× Digital News Videos Africa Health & Science Opinion Columnists Education Lifestyle Cartoons Moi Cabinets Arts & Culture Gender Planet Action Podcasts E-Paper Tributes Lifestyle & Entertainment Nairobian Entertainment Eve Woman TV Stations KTN Home KTN News BTV KTN Farmers TV Radio Stations Radio Maisha Spice FM Vybez Radio Enterprise VAS E-Learning Digger Classified Jobs Games Crosswords Sudoku The Standard Group Corporate Contact Us Rate Card Vacancies DCX O.M Portal Corporate Email RMS


Thange River oil spill victims sue KPC over compensation

By Stephen Nzioka | Aug 13th 2019 | 2 min read

A man shows oil spillage in Thange River in Kibwezi, Makueni County. [Boniface Okendo]

Victims of the Thange oil spill in Kibwezi have lodged a lawsuit against Kenya Pipeline Company (KPC).

On Friday, a group of 1,300 residents drawn from villages bordering River Thange, where oil products leaked in 2015, moved to the Environment and Land Court in Makueni seeking compensation.

The residents from Ngomano, Moki, Mwanza, Nzavoni, Makongeni, Kyoani and Kiauni villages in Kibwezi East accuse KPC of discrimination in settling victims’ claims.

They say previous payments done by the oil firm have not been commensurate with the damage caused by the spilled oil products, which they claim led to the loss of livelihoods due to the polluted environment.

In the court documents seen by The Standard, KPC, National Environment Management Authority (Nema), and Water Resource Authority (WRA) have been listed as the first, second and third respondents respectively.

“The victims are currently undertaking fresh independent tests and examination of the economic and social loss to their health, soil, environment, water and vegetation to determine figuratively and/ or scientifically the extent of damages, which shall be added as further pleadings once the exercise is completed,” reads the plaint.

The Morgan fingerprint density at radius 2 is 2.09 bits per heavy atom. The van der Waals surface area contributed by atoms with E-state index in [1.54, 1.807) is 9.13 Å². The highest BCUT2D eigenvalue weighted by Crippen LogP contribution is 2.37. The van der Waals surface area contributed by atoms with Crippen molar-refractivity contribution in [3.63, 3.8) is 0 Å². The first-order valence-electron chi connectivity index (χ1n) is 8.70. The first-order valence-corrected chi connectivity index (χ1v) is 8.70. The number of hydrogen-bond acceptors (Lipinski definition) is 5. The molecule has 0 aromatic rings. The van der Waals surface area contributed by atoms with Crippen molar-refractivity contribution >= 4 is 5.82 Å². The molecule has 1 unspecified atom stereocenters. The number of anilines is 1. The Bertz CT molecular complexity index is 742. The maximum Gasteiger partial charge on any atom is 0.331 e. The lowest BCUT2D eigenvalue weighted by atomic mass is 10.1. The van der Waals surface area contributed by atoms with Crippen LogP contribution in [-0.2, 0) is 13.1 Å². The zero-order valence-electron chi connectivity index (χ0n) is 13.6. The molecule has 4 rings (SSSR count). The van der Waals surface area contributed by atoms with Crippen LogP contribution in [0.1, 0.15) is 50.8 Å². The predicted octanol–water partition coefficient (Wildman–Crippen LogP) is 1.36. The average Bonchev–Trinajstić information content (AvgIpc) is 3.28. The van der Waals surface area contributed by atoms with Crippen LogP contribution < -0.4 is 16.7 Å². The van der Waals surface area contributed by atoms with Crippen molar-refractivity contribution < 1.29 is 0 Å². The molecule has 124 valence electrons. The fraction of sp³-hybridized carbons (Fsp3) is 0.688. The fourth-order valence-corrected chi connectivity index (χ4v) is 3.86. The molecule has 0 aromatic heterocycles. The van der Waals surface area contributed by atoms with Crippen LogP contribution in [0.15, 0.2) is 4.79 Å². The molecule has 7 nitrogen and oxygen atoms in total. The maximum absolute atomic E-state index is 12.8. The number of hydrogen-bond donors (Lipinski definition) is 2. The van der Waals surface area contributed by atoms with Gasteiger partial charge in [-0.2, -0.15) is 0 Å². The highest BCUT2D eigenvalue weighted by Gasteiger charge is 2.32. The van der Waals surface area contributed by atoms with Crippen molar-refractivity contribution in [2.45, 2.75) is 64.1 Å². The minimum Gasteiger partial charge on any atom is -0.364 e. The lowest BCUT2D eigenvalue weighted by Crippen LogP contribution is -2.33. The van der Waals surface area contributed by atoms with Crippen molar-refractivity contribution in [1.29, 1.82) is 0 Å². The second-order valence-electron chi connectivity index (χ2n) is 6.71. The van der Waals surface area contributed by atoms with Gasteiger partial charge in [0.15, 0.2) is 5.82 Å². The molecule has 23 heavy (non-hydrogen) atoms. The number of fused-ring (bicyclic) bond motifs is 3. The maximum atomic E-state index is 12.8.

KPC is also accused of failing to address issues raised by an environmental impact assessment report ‘with intention to defeat justice’.

“Instead of making full reparations ... the first respondent actively sabotaged the compensation process by making partial compensation relating to crop and livestock losses and refusing to address remaining serious claims,” the document reads.

Parliamentary inquiry

The compensation matter has been the matter of a parliamentary inquiry after KPC acting Managing Director Hudson Andambi appeared before the National Assembly Environment Committee in June this year.

Mr Andambi told MPs that CIC Insurance Group was yet to pay 1,182 claims because the claimants had not been able to satisfactorily prove they had suffered injuries as a result of the spillage.

The committee heard that 266 claimants had been paid Sh35 million, and out of 4,267 claims made, 491 were discovered to be fraudulent and rejected while other claims were denied after it was determined they were made by people who were not Thange residents.

In the court documents, KPC is accused of compelling the claimants to sign discharge vouchers through deception, coercion, threats and intimidation using the provincial administration. The vouchers state that the victims have received full compensation and have no further claims.

Nema is accused of failing to protect the environment and ensure its restoration in compliance with the law, and concealing and failing to update the victims on the progress and measures of restoration of the damaged environment.

The WRA is alleged to have failed to monitor and re-assess the damage caused to River Thange, and neglected its mandate to demand for immediate restoration of the river to its original state.

Share this story
Rugby: Lionesses, Uganda renew rivalry in World Cup qualifier
Kenya head to today’s encounter buoyed by their 35-5 thrashing of Madagascar on Friday.
When Njonjo almost resigned over coffee smugglers
Known as the era of black gold, it began in 1976 when Ugandan farmers decided to sell their coffee in the private market.